Four months ago, Raquel Clement says she fell on the floor at work and had a stroke. The entire left side of her body was numb, and she spent 5 days in the hospital. "I didn't feel anything, I didn't have any announcement that something was happening, no chest pains or headaches, it was sudden," Clement said.
Clement walked five miles with 1,500 other people for the American Heart Association's annual Heart Walk at California State University of Bakersfield Saturday.
"I'm still recovering. A little bit of my muscles are not 100 percent so it's been a road of therapy for my leg and my arm, but I'm doing good," said Clement.
Heidi Barker and her team called "Team Baby Reid" walked for 20-month-old baby Reid Peterson, who had open-heart surgery a few months after he was born. "I think it's great that we can get so many people out here," Barker said, "I think it brings awareness to heart disease and congenital heart defects, and it makes people more aware of just how many families and people are affected by it."
David Piuser, 29, has been taking part in the heart walk for more than a decade. He received a heart transplant when he was a senior in high school. "It wasn't easy. I think it was hardest on my parents," Piuser said, "Now that I have two daughters myself, I couldn't imagine anything like that happening to them."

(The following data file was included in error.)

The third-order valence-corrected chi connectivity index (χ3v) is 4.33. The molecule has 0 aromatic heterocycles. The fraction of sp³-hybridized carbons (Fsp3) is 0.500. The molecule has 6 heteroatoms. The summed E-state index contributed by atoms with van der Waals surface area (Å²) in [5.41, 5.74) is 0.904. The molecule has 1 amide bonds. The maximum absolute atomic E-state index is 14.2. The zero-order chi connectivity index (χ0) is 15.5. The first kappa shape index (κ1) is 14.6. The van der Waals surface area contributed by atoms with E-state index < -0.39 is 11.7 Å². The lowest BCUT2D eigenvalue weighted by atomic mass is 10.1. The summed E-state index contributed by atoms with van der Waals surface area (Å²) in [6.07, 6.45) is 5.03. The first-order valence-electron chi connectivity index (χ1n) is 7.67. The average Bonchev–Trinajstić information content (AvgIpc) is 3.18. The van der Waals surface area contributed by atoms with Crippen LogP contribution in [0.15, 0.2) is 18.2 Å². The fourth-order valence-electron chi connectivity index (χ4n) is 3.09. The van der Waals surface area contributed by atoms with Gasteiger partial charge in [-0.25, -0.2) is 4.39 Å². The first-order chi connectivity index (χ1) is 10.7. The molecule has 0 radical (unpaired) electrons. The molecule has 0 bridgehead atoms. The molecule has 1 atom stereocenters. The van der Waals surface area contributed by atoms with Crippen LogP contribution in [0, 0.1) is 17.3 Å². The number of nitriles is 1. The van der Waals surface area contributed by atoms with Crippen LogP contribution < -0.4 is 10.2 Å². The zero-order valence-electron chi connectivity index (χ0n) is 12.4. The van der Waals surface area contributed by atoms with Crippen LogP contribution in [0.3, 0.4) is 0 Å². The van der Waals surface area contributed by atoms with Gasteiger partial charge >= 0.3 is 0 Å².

Walkers did the Zumba workout and were able to get their blood pressure and cholesterol checked at the walk's health screening tent.
"The Heart Walk is an opportunity for the community to come out an do a heart healthy activity together," said Julie Liebel the executive director of Kern County’s American Heart Association. "We had a lot of people learning about cardiovascular disease and what they can do to prevent it," said Liebel.
17's Tami Mlcoch emceed the walk. So far, teams have raised $140,000 to benefit research and treatment of stroke and heart disease. Team Chevron raised the most money at $14,000.
Heart disease survivor Sacha Lincoln was the Team Chevron Captain and she raised more than $3,000. "As you can see with all the red hats, survivors range from newborns to people 80 years old," said Lincoln. "People need to realize that no matter their age, race, or ethnicity, no one is excluded from heart disease."
Clement said she has done the walk for four years, but this year was her first time walking as a survivor.
"It's been very emotional for me. To see so many people supporting us and supporting the search for better medical assistance for people, it's really emotional. I was crying when I crossed the finish line," Clement said.
If you want to learn more about stroke and heart disease prevention, you can call the American Heart Association of Kern County at 661-327-1173.